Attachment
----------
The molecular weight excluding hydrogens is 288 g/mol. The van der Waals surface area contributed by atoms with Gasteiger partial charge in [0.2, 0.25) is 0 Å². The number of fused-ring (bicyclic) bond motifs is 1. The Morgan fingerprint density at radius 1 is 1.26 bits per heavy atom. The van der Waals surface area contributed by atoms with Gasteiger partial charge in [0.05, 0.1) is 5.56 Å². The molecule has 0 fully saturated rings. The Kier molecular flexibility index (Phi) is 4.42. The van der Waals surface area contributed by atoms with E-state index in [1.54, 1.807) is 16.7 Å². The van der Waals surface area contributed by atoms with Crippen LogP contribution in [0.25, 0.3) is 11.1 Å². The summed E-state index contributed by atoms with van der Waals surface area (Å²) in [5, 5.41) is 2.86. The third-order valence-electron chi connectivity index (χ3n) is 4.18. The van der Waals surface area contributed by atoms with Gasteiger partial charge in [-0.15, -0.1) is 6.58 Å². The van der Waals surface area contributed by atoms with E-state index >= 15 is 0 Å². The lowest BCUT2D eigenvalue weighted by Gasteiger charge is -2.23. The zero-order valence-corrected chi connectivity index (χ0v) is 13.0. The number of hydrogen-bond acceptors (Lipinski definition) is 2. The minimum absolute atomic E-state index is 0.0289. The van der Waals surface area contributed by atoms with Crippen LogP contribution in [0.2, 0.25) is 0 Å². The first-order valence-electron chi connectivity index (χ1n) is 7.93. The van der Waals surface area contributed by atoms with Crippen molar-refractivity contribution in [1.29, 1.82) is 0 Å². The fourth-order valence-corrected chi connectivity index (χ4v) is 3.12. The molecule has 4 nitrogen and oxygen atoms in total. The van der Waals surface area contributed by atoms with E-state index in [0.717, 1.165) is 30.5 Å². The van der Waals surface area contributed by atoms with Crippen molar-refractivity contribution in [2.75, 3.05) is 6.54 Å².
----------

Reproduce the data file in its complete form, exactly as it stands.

The molecular weight excluding hydrogens is 288 g/mol. The van der Waals surface area contributed by atoms with Gasteiger partial charge in [0.2, 0.25) is 0 Å². The number of fused-ring (bicyclic) bond motifs is 1. The Morgan fingerprint density at radius 1 is 1.26 bits per heavy atom. The van der Waals surface area contributed by atoms with Gasteiger partial charge in [0.05, 0.1) is 5.56 Å². The molecule has 0 fully saturated rings. The Kier molecular flexibility index (Phi) is 4.42. The van der Waals surface area contributed by atoms with E-state index in [1.54, 1.807) is 16.7 Å². The van der Waals surface area contributed by atoms with Crippen LogP contribution in [0.25, 0.3) is 11.1 Å². The summed E-state index contributed by atoms with van der Waals surface area (Å²) in [5, 5.41) is 2.86. The third-order valence-electron chi connectivity index (χ3n) is 4.18. The van der Waals surface area contributed by atoms with Gasteiger partial charge in [-0.15, -0.1) is 6.58 Å². The van der Waals surface area contributed by atoms with E-state index >= 15 is 0 Å². The lowest BCUT2D eigenvalue weighted by Gasteiger charge is -2.23. The zero-order valence-corrected chi connectivity index (χ0v) is 13.0. The number of hydrogen-bond acceptors (Lipinski definition) is 2. The minimum absolute atomic E-state index is 0.0289. The van der Waals surface area contributed by atoms with Crippen LogP contribution in [0.2, 0.25) is 0 Å². The first-order valence-electron chi connectivity index (χ1n) is 7.93. The van der Waals surface area contributed by atoms with Crippen molar-refractivity contribution in [1.29, 1.82) is 0 Å². The fourth-order valence-corrected chi connectivity index (χ4v) is 3.12. The molecule has 4 nitrogen and oxygen atoms in total. The van der Waals surface area contributed by atoms with E-state index in [0.717, 1.165) is 30.5 Å². The van der Waals surface area contributed by atoms with Crippen molar-refractivity contribution in [2.75, 3.05) is 6.54 Å².